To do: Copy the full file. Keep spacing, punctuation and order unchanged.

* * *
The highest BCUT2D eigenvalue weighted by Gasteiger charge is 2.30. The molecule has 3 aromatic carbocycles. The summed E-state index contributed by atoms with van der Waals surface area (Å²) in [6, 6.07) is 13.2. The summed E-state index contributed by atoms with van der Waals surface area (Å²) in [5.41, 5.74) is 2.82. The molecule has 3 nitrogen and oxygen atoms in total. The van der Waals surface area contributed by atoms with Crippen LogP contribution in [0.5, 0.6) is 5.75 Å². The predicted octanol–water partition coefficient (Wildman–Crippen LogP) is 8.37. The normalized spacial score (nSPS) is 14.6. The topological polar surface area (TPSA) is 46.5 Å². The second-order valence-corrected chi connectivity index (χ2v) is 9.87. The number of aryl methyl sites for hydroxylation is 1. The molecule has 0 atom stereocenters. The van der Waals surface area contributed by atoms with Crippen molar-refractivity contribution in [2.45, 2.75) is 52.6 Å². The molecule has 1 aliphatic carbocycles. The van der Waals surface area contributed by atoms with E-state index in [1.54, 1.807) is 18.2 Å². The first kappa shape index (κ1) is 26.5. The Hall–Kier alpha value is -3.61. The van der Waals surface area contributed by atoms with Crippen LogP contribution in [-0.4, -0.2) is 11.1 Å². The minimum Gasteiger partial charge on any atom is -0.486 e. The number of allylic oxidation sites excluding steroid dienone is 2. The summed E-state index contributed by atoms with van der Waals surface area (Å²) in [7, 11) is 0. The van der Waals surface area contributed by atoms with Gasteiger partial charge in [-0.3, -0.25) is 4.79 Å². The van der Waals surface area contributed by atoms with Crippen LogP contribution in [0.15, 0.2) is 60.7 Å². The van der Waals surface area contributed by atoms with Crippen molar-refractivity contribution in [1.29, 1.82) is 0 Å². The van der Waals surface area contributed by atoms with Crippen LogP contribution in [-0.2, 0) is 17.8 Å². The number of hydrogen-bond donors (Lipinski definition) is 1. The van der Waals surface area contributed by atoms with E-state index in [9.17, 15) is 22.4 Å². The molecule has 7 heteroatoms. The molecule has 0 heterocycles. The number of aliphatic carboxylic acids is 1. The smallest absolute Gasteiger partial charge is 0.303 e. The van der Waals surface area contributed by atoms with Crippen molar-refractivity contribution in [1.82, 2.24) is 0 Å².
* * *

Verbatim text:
The highest BCUT2D eigenvalue weighted by Gasteiger charge is 2.30. The molecule has 3 aromatic carbocycles. The summed E-state index contributed by atoms with van der Waals surface area (Å²) in [6, 6.07) is 13.2. The summed E-state index contributed by atoms with van der Waals surface area (Å²) in [5.41, 5.74) is 2.82. The molecule has 3 nitrogen and oxygen atoms in total. The van der Waals surface area contributed by atoms with Crippen LogP contribution in [0.5, 0.6) is 5.75 Å². The predicted octanol–water partition coefficient (Wildman–Crippen LogP) is 8.37. The normalized spacial score (nSPS) is 14.6. The topological polar surface area (TPSA) is 46.5 Å². The second-order valence-corrected chi connectivity index (χ2v) is 9.87. The number of aryl methyl sites for hydroxylation is 1. The molecule has 0 atom stereocenters. The van der Waals surface area contributed by atoms with Crippen molar-refractivity contribution in [2.45, 2.75) is 52.6 Å². The molecule has 1 aliphatic carbocycles. The van der Waals surface area contributed by atoms with E-state index in [1.54, 1.807) is 18.2 Å². The first kappa shape index (κ1) is 26.5. The Hall–Kier alpha value is -3.61. The van der Waals surface area contributed by atoms with Crippen LogP contribution in [-0.4, -0.2) is 11.1 Å². The minimum Gasteiger partial charge on any atom is -0.486 e. The number of allylic oxidation sites excluding steroid dienone is 2. The summed E-state index contributed by atoms with van der Waals surface area (Å²) in [7, 11) is 0. The van der Waals surface area contributed by atoms with Gasteiger partial charge in [-0.3, -0.25) is 4.79 Å². The van der Waals surface area contributed by atoms with Crippen LogP contribution in [0.15, 0.2) is 60.7 Å². The van der Waals surface area contributed by atoms with Crippen molar-refractivity contribution in [1.29, 1.82) is 0 Å². The van der Waals surface area contributed by atoms with Crippen LogP contribution in [-0.2, 0) is 17.8 Å². The number of hydrogen-bond donors (Lipinski definition) is 1. The van der Waals surface area contributed by atoms with E-state index in [9.17, 15) is 22.4 Å². The molecule has 7 heteroatoms. The molecule has 0 heterocycles. The number of aliphatic carboxylic acids is 1. The smallest absolute Gasteiger partial charge is 0.303 e. The van der Waals surface area contributed by atoms with Crippen molar-refractivity contribution in [1.82, 2.24) is 0 Å².